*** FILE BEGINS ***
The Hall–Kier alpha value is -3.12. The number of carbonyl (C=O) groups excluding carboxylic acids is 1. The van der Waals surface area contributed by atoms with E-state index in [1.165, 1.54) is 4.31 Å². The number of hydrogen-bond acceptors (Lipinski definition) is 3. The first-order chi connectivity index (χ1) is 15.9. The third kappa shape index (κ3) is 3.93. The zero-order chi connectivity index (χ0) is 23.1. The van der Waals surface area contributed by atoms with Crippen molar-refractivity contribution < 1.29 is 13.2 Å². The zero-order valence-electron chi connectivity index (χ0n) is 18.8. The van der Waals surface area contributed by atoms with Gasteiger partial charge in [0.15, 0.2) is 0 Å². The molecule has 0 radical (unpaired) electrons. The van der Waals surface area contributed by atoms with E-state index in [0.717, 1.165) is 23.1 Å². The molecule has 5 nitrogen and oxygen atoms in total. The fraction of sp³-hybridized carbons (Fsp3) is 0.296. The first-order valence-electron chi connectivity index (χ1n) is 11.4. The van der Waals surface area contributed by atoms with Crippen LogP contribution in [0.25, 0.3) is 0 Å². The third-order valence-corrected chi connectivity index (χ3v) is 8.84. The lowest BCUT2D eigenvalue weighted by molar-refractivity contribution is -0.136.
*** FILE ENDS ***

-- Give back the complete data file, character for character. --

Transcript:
The Hall–Kier alpha value is -3.12. The number of carbonyl (C=O) groups excluding carboxylic acids is 1. The van der Waals surface area contributed by atoms with E-state index in [1.165, 1.54) is 4.31 Å². The number of hydrogen-bond acceptors (Lipinski definition) is 3. The first-order chi connectivity index (χ1) is 15.9. The third kappa shape index (κ3) is 3.93. The zero-order chi connectivity index (χ0) is 23.1. The van der Waals surface area contributed by atoms with Crippen molar-refractivity contribution < 1.29 is 13.2 Å². The zero-order valence-electron chi connectivity index (χ0n) is 18.8. The van der Waals surface area contributed by atoms with Gasteiger partial charge in [0.15, 0.2) is 0 Å². The molecule has 0 radical (unpaired) electrons. The van der Waals surface area contributed by atoms with E-state index in [0.717, 1.165) is 23.1 Å². The molecule has 5 nitrogen and oxygen atoms in total. The fraction of sp³-hybridized carbons (Fsp3) is 0.296. The first-order valence-electron chi connectivity index (χ1n) is 11.4. The van der Waals surface area contributed by atoms with Crippen LogP contribution in [0.25, 0.3) is 0 Å². The third-order valence-corrected chi connectivity index (χ3v) is 8.84. The lowest BCUT2D eigenvalue weighted by molar-refractivity contribution is -0.136.